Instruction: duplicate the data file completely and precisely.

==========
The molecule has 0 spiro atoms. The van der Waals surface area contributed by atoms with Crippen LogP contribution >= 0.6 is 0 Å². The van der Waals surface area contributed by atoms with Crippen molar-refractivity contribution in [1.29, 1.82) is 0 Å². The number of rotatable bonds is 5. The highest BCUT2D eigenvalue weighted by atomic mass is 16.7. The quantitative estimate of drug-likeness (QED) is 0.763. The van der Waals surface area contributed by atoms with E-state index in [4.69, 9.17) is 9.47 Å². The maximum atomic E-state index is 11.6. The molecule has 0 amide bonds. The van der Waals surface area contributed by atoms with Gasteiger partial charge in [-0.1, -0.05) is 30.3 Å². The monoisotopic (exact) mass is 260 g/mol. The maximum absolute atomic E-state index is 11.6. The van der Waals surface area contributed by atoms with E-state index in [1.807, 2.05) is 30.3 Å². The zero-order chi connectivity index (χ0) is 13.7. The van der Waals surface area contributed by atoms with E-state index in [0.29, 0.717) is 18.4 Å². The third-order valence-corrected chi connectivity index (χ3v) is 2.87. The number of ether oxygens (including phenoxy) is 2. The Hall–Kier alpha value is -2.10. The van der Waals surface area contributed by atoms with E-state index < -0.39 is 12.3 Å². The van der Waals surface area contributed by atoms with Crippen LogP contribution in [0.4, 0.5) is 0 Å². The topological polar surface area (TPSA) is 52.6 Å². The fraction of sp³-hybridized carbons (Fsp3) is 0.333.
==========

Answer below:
The molecule has 0 spiro atoms. The van der Waals surface area contributed by atoms with Crippen LogP contribution >= 0.6 is 0 Å². The van der Waals surface area contributed by atoms with Crippen molar-refractivity contribution in [1.29, 1.82) is 0 Å². The number of rotatable bonds is 5. The highest BCUT2D eigenvalue weighted by atomic mass is 16.7. The quantitative estimate of drug-likeness (QED) is 0.763. The van der Waals surface area contributed by atoms with E-state index in [4.69, 9.17) is 9.47 Å². The maximum atomic E-state index is 11.6. The molecule has 0 amide bonds. The van der Waals surface area contributed by atoms with Gasteiger partial charge in [-0.1, -0.05) is 30.3 Å². The monoisotopic (exact) mass is 260 g/mol. The maximum absolute atomic E-state index is 11.6. The van der Waals surface area contributed by atoms with E-state index in [1.807, 2.05) is 30.3 Å². The zero-order chi connectivity index (χ0) is 13.7. The van der Waals surface area contributed by atoms with E-state index in [0.29, 0.717) is 18.4 Å². The third-order valence-corrected chi connectivity index (χ3v) is 2.87. The number of ether oxygens (including phenoxy) is 2. The Hall–Kier alpha value is -2.10. The van der Waals surface area contributed by atoms with E-state index < -0.39 is 12.3 Å². The van der Waals surface area contributed by atoms with Crippen LogP contribution in [0.4, 0.5) is 0 Å². The topological polar surface area (TPSA) is 52.6 Å². The fraction of sp³-hybridized carbons (Fsp3) is 0.333.